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Google celebrates National Book Lovers’ Day by revealing search data and more

Google celebrates National Book Lovers' Day by revealing search data and more

Let’s face it, the years 2020 and 2021 have not been good for anyone anywhere.

The saying ‘escape inside a good book’ has never been more apt, and although many booksellers and libraries around the world had to close their doors in response to the COVID-19 pandemic, it did not stop people from investing in a new paperback or hardback or two.

And it’s not just the reading hobby that people rediscovered during the lockdown.

Many put pen to paper or fingers to keyboard, resulting in 600 books being published the same day in the UK last year.

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That is 24% more books published than the year before.

Always ready to respond to a trend, Google jumped on the book-loving bandwagon with some search data and tips that marketers can take advantage of to improve their strategies, and shoppers can use to find hidden treasures in the form of local bookstores.

Google reveals book-related searches

Google occasionally reveals search trends. In February this year, the tech giant unveiled popular and bizarre pandemic-related keywords that made the rounds.

And yesterday, Google listed popular book-related searches from users in the U.S. for their ‘bibliophiles,’ and we have Trends data to back it up.

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Google and Maps book searches peaked on July 11, up 111% from the same day last year.

But what were these searches?

Best fantasy books. Best sci-fi books. Best mystery books. Best Historical Fiction Books. Best fiction books.

As you can see, general fiction took the lead for most searches, followed by searches for fantasy and mystery novels.

Google also revealed popular ‘books on …’ searches:

Books about love. Books about life. Books on mental health.

These search trends show that humans perform both super-specific searches (books on mental health) and more generalized searches that are outside the normal categorizations.

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Searching for ‘Bookcase’ Hits An All-Time High

Not only did Google showcase the types of terms that publishers or independent bookstore marketers can target as part of their digital advertising efforts, but they also touched on other online shopping trends related to reading.

Google searches for ‘bookshelf’ rose to an all-time high, largely surpassing ‘bookshelf’.

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This not only helps marketers distribute their advertising budgets, but also when deciding which products to stock in the short and long term.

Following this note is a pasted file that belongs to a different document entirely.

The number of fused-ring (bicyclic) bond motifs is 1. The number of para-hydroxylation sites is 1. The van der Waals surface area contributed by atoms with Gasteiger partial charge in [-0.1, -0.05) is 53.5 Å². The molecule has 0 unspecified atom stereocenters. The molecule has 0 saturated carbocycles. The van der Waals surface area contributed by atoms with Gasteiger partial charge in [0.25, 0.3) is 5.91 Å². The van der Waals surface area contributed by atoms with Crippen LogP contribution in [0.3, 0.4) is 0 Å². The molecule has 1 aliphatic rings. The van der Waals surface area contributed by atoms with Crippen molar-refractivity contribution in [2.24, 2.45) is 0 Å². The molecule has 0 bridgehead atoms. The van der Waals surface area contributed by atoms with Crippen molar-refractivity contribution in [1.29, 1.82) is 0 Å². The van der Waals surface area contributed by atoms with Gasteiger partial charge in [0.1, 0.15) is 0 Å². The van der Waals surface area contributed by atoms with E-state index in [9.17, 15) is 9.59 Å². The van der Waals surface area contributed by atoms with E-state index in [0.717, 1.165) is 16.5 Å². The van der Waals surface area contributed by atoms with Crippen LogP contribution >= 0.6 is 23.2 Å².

Google offers a bid on how searchers can use Google Maps to find local bookstores

In addition to revealing search trend data that can be exploited by marketers, they also highlighted some Maps features that shoppers can take advantage of, including:

Adding local bookstores to saved lists

Google advises searchers to use the Explore tab in the Maps app to find local bookstores.

Shoppers can then review information from the bookstores’ business profile, such as:

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Hours of operation.Locality.Reviews.LGBTQ-friendly status.Black owned bookstores.

When customers find a new bookstore they want to visit, they can add it to their lists to refer to later.

Get recommendations from other people

Shoppers can also use Local Guides or follow other people’s Maps accounts to see reviews, photos and recommendations.

When shoppers follow other people, they receive updates when posts and reviews are published.

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Participates in supporting local bookstores

In addition to discovering new bookstores and knowing which businesses are worth a visit, Google also recommends that customers who have visited local stores leave reviews and photos to show their support.

Shoppers can also update business information where there are conflicts, e.g. Opening hours to ensure that other users get the best experience when they go shopping.

Optimizing for Google can often be a serious topic, so it’s extremely refreshing when Google provides information in weird and funny ways.

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